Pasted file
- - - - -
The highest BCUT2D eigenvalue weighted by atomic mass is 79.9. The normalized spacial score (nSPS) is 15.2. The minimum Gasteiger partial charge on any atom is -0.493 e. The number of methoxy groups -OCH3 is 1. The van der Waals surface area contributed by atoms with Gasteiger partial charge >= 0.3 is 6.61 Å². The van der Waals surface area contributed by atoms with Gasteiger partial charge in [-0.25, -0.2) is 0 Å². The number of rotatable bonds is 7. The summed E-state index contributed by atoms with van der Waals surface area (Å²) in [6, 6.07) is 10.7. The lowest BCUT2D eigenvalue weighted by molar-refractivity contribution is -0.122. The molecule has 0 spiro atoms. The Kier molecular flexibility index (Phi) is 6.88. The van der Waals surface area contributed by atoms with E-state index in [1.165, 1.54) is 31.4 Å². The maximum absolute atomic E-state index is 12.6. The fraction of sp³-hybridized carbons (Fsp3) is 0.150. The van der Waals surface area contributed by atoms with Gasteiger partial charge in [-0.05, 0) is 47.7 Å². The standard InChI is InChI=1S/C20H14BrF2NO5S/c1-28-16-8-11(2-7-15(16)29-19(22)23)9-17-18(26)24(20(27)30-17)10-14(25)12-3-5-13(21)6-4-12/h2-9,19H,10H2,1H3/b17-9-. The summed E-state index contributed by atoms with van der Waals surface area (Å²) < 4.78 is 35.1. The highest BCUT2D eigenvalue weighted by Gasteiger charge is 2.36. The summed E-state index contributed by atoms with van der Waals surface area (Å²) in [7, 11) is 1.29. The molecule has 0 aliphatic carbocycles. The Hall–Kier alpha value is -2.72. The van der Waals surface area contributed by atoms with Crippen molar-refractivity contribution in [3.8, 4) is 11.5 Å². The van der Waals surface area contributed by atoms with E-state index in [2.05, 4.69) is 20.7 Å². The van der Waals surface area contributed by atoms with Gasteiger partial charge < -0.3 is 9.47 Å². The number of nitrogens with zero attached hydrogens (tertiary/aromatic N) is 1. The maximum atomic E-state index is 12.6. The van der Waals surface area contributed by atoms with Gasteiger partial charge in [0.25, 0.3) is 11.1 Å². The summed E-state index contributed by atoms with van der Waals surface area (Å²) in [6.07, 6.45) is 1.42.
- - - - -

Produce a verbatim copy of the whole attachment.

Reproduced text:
The highest BCUT2D eigenvalue weighted by atomic mass is 79.9. The normalized spacial score (nSPS) is 15.2. The minimum Gasteiger partial charge on any atom is -0.493 e. The number of methoxy groups -OCH3 is 1. The van der Waals surface area contributed by atoms with Gasteiger partial charge >= 0.3 is 6.61 Å². The van der Waals surface area contributed by atoms with Gasteiger partial charge in [-0.25, -0.2) is 0 Å². The number of rotatable bonds is 7. The summed E-state index contributed by atoms with van der Waals surface area (Å²) in [6, 6.07) is 10.7. The lowest BCUT2D eigenvalue weighted by molar-refractivity contribution is -0.122. The molecule has 0 spiro atoms. The Kier molecular flexibility index (Phi) is 6.88. The van der Waals surface area contributed by atoms with E-state index in [1.165, 1.54) is 31.4 Å². The maximum absolute atomic E-state index is 12.6. The fraction of sp³-hybridized carbons (Fsp3) is 0.150. The van der Waals surface area contributed by atoms with Gasteiger partial charge in [-0.05, 0) is 47.7 Å². The standard InChI is InChI=1S/C20H14BrF2NO5S/c1-28-16-8-11(2-7-15(16)29-19(22)23)9-17-18(26)24(20(27)30-17)10-14(25)12-3-5-13(21)6-4-12/h2-9,19H,10H2,1H3/b17-9-. The summed E-state index contributed by atoms with van der Waals surface area (Å²) < 4.78 is 35.1. The highest BCUT2D eigenvalue weighted by Gasteiger charge is 2.36. The summed E-state index contributed by atoms with van der Waals surface area (Å²) in [7, 11) is 1.29. The molecule has 0 aliphatic carbocycles. The Hall–Kier alpha value is -2.72. The van der Waals surface area contributed by atoms with Crippen molar-refractivity contribution in [3.8, 4) is 11.5 Å². The van der Waals surface area contributed by atoms with E-state index in [2.05, 4.69) is 20.7 Å². The van der Waals surface area contributed by atoms with Gasteiger partial charge < -0.3 is 9.47 Å². The number of nitrogens with zero attached hydrogens (tertiary/aromatic N) is 1. The maximum atomic E-state index is 12.6. The van der Waals surface area contributed by atoms with Gasteiger partial charge in [0.25, 0.3) is 11.1 Å². The summed E-state index contributed by atoms with van der Waals surface area (Å²) in [6.07, 6.45) is 1.42.